Overleaf Git integration
Overleaf is a great tool for collaborating on Latex writing. It’s synced in real-time, has a detailed internal version history, and supports Vim keybindings too. However, it gives me headaches when it comes to the following three things:
- It takes ages to compile, especially with large tex files
- It’s a pain to upload and manage files through Overleaf’s web GUI. All you can do is to drag, drag and drag…
- Although it allows for Vim, local text editors such as Sublime Text are just much better
- It’s only online
Then I came across the Git integration function of Overleaf. I wish I could have known it much much earlier! It’s a perfect solution to me as it solves all the pain points above.
Essentially, Overleaf acts as a remote host (just like GitHub) so that you can clone your project as a local Git repository. Then you can edit your local repository as much as you can and then just follow all your familiar Git workflows (commit, push, pull) to sync between your local and remote repos. By doing so,
- I can compile the tex files much faster, even on my six-years-old Mac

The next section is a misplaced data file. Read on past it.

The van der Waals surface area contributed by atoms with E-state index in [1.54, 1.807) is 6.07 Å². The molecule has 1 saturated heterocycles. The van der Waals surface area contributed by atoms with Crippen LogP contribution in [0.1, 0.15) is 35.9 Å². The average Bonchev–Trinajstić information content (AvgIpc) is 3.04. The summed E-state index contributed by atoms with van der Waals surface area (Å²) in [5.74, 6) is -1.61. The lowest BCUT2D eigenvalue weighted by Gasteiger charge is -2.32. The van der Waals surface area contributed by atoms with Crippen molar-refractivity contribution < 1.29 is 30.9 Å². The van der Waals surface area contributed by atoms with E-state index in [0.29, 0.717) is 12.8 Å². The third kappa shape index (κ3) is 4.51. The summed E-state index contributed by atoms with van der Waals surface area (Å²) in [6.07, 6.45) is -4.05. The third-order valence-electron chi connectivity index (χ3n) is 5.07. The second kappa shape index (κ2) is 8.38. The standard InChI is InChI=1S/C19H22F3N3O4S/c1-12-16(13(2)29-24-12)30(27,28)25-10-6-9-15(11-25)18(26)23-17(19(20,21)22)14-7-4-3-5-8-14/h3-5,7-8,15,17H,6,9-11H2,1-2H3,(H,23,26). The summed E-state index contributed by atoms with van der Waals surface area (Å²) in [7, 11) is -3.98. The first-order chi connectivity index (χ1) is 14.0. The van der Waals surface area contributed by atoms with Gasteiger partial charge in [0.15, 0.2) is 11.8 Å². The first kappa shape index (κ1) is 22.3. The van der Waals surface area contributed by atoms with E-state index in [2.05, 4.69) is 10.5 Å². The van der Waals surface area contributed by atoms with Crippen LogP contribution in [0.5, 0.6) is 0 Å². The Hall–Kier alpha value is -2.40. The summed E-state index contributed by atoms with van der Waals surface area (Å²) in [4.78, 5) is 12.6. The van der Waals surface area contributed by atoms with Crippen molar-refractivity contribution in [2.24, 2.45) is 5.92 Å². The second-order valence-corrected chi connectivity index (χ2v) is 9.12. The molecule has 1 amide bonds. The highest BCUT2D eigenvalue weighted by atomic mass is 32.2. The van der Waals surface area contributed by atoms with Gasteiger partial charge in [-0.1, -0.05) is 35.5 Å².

- I can use Linux/Vifm to manage all the files in my project
- I can use Sublime Text again to edit the tex files more efficiently
- I can work offline
For people already familiar with Git, setting everything up is pretty straightforward. Simply follow the instructions by Overleaf here and you are good to go.
Some useful tips to make the workflow better.
- Compiling tex files locally produces many auxiliary files and you might not want to sync them to Overleaf to make it messy there. Simply use the old trick of adding a
.gitignorefile. I tested it and it works well with Overleaf
- Use relative paths for your tex files so that they are compatible both locally and on Overleaf (or so that you don’t make your coauthors angry)